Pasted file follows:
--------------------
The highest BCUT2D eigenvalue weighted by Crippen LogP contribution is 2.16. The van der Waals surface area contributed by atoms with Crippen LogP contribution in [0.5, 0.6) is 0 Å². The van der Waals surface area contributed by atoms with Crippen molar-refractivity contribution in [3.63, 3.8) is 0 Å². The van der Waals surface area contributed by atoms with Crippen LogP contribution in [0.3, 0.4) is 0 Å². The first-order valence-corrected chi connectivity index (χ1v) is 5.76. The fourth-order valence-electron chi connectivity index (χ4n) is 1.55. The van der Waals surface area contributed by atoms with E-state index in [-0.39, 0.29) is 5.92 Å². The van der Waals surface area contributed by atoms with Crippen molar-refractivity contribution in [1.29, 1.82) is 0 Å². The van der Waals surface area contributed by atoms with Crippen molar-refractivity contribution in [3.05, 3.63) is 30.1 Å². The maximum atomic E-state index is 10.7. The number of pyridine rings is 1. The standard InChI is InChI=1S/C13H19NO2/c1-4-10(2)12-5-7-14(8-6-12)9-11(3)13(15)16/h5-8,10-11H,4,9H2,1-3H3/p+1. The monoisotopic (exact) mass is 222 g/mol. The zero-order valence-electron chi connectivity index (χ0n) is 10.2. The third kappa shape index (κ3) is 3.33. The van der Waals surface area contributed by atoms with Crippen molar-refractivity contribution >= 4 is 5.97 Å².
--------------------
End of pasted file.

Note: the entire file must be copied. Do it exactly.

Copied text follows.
The highest BCUT2D eigenvalue weighted by Crippen LogP contribution is 2.16. The van der Waals surface area contributed by atoms with Crippen LogP contribution in [0.5, 0.6) is 0 Å². The van der Waals surface area contributed by atoms with Crippen molar-refractivity contribution in [3.63, 3.8) is 0 Å². The van der Waals surface area contributed by atoms with Crippen LogP contribution in [0.3, 0.4) is 0 Å². The first-order valence-corrected chi connectivity index (χ1v) is 5.76. The fourth-order valence-electron chi connectivity index (χ4n) is 1.55. The van der Waals surface area contributed by atoms with E-state index in [-0.39, 0.29) is 5.92 Å². The van der Waals surface area contributed by atoms with Crippen molar-refractivity contribution in [1.29, 1.82) is 0 Å². The van der Waals surface area contributed by atoms with Crippen molar-refractivity contribution in [3.05, 3.63) is 30.1 Å². The maximum atomic E-state index is 10.7. The number of pyridine rings is 1. The standard InChI is InChI=1S/C13H19NO2/c1-4-10(2)12-5-7-14(8-6-12)9-11(3)13(15)16/h5-8,10-11H,4,9H2,1-3H3/p+1. The monoisotopic (exact) mass is 222 g/mol. The zero-order valence-electron chi connectivity index (χ0n) is 10.2. The third kappa shape index (κ3) is 3.33. The van der Waals surface area contributed by atoms with Crippen molar-refractivity contribution >= 4 is 5.97 Å².